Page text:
"3. It would rid the township of a blighted piece of property.

"4. It would eliminate the possibility of children getting hurt on run-down and unkept property.

[ 8 Pa. Commw. Page 39]

"5. The property would bring in greater tax revenue.

"6. The possible chance that this property would be used as a single family residence are poor due to:

"(a) Possibility of the State widening the road to accomadate [sic] the increasing flow of traffic.

"(b) The dangers of property damage at a busy intersection.

"(c) The annoying sound of traffic.

"'The objections of the people in the area were taken into full consideration. Some of the objections had merit. If there had not already been commercial properties in the area, the picture could of changed. I recommend in order to protect the privacy of Mr. Flick's property (707 Robbins Station Road) that Mrs. Evans plant a screen of shrubbery or stand of pines between rpoperties [sic].'

C. W. Dick

"Mr. Brown made the following remarks:

"1. Property as it is and has been for several years is definitely a hazard. There have been no efforts made to correct the problem.

"2. There is no reason to believe that traffic would increase at this intersection is the result of the proposed service station.

"3. The erection of the service station would be a distinct improvement.

"4. Proper shrubbery screening would assure privacy to adjacent property.

"A motion was made by Mr. Dick and seconded by Mr. Brown to grant the appeal for variance by Mrs. Evans. Contingent on the following:

"1. Approval is granted by the Board of Commissioners as required in Section 8.7 of the Zoning Ordinance.

[ 8 Pa. Commw. Page 40]

"2. Suitable shrubbery screening be placed at boundaries with adjacent properties.

"3. The historical marker identifying Three Springs Camp be maintained on premises.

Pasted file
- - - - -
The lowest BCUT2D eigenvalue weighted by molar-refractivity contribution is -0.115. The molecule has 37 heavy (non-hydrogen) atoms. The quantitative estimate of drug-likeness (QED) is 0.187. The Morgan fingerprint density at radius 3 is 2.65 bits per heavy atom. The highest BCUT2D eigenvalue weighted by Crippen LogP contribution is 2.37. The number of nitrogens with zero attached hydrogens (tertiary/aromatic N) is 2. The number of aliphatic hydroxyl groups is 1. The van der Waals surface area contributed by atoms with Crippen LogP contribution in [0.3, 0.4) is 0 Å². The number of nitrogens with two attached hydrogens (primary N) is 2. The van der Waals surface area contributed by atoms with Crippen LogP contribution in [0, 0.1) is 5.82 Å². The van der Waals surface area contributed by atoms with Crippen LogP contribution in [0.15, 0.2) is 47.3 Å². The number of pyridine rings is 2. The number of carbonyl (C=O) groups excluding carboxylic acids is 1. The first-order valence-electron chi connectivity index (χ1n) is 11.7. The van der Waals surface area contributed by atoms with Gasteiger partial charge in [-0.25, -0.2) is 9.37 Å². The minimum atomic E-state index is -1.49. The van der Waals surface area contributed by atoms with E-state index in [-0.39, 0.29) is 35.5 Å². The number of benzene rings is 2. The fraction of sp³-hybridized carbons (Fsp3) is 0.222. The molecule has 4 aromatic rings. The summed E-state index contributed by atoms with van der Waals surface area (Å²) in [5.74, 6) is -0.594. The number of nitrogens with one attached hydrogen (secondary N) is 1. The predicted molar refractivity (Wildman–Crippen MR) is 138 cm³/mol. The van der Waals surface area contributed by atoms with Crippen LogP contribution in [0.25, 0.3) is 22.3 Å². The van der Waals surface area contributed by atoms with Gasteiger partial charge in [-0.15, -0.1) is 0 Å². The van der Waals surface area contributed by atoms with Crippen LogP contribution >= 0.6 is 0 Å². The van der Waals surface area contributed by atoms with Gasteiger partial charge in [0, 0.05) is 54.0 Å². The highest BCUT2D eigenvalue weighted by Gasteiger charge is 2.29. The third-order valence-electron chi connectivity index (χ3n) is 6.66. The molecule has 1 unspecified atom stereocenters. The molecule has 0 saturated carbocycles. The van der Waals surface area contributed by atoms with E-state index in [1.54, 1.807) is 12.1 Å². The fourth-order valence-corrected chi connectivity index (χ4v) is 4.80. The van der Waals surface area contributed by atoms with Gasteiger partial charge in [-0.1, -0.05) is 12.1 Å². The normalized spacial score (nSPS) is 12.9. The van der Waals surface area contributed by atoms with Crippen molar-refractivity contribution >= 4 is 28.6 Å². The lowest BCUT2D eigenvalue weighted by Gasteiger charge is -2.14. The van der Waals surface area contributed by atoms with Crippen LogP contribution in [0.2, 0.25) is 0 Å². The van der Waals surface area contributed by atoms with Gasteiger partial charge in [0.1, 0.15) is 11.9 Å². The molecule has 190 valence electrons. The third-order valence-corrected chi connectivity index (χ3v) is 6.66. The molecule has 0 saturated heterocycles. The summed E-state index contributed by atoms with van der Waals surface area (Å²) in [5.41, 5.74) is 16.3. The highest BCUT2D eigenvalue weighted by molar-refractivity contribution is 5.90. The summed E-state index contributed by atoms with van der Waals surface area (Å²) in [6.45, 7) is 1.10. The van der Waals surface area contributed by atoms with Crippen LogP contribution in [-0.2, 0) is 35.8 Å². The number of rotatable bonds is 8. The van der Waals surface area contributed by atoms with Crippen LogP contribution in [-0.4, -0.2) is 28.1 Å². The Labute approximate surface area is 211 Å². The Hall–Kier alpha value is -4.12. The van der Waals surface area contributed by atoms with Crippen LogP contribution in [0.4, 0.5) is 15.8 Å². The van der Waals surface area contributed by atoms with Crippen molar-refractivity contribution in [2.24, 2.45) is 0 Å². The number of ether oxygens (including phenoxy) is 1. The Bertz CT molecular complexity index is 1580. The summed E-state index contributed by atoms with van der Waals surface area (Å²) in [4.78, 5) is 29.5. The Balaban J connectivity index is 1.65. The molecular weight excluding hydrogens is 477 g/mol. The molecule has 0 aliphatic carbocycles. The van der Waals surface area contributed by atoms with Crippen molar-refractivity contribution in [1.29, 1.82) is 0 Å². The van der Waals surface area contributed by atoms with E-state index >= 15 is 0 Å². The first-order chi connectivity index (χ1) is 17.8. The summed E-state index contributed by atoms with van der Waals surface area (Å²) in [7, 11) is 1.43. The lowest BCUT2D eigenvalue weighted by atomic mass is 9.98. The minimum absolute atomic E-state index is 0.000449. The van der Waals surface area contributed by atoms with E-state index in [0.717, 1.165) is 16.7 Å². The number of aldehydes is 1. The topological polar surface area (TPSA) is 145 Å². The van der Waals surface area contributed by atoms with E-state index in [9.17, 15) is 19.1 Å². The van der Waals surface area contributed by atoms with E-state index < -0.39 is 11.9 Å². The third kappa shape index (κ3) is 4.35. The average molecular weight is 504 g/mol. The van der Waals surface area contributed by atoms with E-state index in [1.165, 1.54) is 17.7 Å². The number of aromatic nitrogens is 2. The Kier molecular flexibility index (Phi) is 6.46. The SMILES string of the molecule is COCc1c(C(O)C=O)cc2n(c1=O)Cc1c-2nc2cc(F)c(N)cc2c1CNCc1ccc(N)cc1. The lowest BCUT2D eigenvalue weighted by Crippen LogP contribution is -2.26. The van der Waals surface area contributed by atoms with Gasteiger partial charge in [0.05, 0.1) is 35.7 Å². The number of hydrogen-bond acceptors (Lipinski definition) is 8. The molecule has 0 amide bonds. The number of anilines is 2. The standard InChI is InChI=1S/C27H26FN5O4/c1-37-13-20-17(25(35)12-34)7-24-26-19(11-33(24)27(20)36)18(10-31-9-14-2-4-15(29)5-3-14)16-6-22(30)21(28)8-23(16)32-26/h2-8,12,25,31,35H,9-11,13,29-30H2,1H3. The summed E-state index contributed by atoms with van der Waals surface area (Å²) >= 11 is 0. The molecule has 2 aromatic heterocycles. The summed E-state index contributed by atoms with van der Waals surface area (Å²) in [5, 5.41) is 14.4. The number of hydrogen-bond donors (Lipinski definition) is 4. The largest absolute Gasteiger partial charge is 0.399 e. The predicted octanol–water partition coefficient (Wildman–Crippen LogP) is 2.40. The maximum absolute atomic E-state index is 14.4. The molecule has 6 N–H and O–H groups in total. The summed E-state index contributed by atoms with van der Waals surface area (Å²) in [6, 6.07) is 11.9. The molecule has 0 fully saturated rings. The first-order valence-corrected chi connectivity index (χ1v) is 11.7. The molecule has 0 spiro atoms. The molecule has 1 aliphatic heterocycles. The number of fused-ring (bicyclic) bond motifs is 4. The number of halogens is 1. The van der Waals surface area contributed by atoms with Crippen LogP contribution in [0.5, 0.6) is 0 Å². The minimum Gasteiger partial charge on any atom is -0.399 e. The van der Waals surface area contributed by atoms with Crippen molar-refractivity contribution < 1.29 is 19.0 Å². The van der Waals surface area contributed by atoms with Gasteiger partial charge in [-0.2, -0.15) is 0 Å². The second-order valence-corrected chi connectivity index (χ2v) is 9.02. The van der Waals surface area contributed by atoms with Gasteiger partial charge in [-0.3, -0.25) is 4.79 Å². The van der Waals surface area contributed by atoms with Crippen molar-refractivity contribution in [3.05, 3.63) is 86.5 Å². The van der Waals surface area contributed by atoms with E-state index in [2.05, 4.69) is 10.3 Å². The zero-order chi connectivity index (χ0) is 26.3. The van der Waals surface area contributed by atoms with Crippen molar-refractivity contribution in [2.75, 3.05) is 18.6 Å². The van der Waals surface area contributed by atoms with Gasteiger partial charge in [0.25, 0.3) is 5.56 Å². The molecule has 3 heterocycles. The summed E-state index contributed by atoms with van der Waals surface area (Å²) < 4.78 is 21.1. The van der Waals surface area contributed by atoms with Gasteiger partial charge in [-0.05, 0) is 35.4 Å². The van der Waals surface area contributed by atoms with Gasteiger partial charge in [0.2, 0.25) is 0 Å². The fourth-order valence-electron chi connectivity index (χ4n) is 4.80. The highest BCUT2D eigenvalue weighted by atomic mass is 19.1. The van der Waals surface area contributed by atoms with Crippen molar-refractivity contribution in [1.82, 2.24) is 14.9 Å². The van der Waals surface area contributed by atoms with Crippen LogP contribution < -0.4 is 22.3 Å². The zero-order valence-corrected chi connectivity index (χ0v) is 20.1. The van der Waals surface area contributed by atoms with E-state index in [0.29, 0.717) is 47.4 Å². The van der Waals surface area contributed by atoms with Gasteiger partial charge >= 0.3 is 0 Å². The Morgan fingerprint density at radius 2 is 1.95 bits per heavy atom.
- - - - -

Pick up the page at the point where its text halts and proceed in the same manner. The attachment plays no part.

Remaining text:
"Dick and Brown voted in favor of the motion and Hassan voted against the motion.

"The Board of Adjustment thereby grants the appeal for variance by Florence Evans on the property at Clay Pike and Robbins Station Road."

On appeal from the Board the court took evidence. This consisted of the testimony of residents of the neighborhood opposed to the application for variance and that of a real estate expert that the establishment of a gasoline service station on this lot would depress the value of the residential properties in the vicinity.

Indeed, the evidence produced in the court below, which stands unrebutted, is that the general neighborhood is 90 to 100 percent residential and that the only exceptions to residential use near the property are an elementary school across the street, a residence converted to funeral home use in the same block, and, at a greater distance, a building accommodating doctor's offices. The appellee by cross-examination brought out that U.S. Route 30 is close and is developed commercially and that there is a supermarket and Dairy Queen ice cream establishment somewhere in the area. However, the record also shows that Circleville sits on a height above U.S. Route 30 and that the market and the ice cream shop are a mile distant. Not only the testimony but photographs in the record clearly prove that the immediate vicinity of this lot is a quiet residential neighborhood. Its description on this record would, in my judgment, make out a creditable case for enjoining the establishment of a gasoline service station at the location here proposed as a nuisance at common law. Prendergast v. Walls, 257 Pa. 547, 101 A. 826 (1917);

[ 8 Pa. Commw. Page 41]

Hohl v. Modell, 264 Pa. 516, 107 A. 885 (1919); Pennell v. Kennedy, 338 Pa. 285, 12 A.2d 54 (1940).

I think that the court below committed an abuse of discretion and that its order should be reversed.